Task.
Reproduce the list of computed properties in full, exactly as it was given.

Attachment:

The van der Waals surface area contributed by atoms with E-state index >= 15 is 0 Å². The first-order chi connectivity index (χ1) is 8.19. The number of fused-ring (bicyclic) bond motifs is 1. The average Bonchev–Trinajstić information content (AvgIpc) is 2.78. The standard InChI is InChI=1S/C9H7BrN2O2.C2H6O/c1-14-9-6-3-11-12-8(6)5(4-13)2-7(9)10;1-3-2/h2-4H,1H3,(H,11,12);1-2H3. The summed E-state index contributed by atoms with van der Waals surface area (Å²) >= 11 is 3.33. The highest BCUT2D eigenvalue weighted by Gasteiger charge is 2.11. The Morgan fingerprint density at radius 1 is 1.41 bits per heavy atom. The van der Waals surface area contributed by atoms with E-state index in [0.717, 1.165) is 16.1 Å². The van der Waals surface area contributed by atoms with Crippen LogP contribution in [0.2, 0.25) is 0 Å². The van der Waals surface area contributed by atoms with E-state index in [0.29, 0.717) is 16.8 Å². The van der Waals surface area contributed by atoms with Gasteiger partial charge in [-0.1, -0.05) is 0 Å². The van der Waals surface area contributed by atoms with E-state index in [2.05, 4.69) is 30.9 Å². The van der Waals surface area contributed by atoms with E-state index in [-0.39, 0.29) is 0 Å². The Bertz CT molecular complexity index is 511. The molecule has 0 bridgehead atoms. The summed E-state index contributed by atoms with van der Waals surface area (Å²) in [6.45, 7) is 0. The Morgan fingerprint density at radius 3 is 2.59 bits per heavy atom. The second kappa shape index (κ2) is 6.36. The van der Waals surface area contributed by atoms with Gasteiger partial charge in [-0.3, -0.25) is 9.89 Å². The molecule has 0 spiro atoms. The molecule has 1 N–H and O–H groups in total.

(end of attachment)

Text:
The van der Waals surface area contributed by atoms with E-state index >= 15 is 0 Å². The first-order chi connectivity index (χ1) is 8.19. The number of fused-ring (bicyclic) bond motifs is 1. The average Bonchev–Trinajstić information content (AvgIpc) is 2.78. The standard InChI is InChI=1S/C9H7BrN2O2.C2H6O/c1-14-9-6-3-11-12-8(6)5(4-13)2-7(9)10;1-3-2/h2-4H,1H3,(H,11,12);1-2H3. The summed E-state index contributed by atoms with van der Waals surface area (Å²) >= 11 is 3.33. The highest BCUT2D eigenvalue weighted by Gasteiger charge is 2.11. The Morgan fingerprint density at radius 1 is 1.41 bits per heavy atom. The van der Waals surface area contributed by atoms with E-state index in [0.717, 1.165) is 16.1 Å². The van der Waals surface area contributed by atoms with Crippen LogP contribution in [0.2, 0.25) is 0 Å². The van der Waals surface area contributed by atoms with E-state index in [0.29, 0.717) is 16.8 Å². The van der Waals surface area contributed by atoms with Gasteiger partial charge in [-0.1, -0.05) is 0 Å². The van der Waals surface area contributed by atoms with E-state index in [2.05, 4.69) is 30.9 Å². The van der Waals surface area contributed by atoms with E-state index in [-0.39, 0.29) is 0 Å². The Bertz CT molecular complexity index is 511. The molecule has 0 bridgehead atoms. The summed E-state index contributed by atoms with van der Waals surface area (Å²) in [6.45, 7) is 0. The Morgan fingerprint density at radius 3 is 2.59 bits per heavy atom. The second kappa shape index (κ2) is 6.36. The van der Waals surface area contributed by atoms with Gasteiger partial charge in [-0.3, -0.25) is 9.89 Å². The molecule has 0 spiro atoms. The molecule has 1 N–H and O–H groups in total.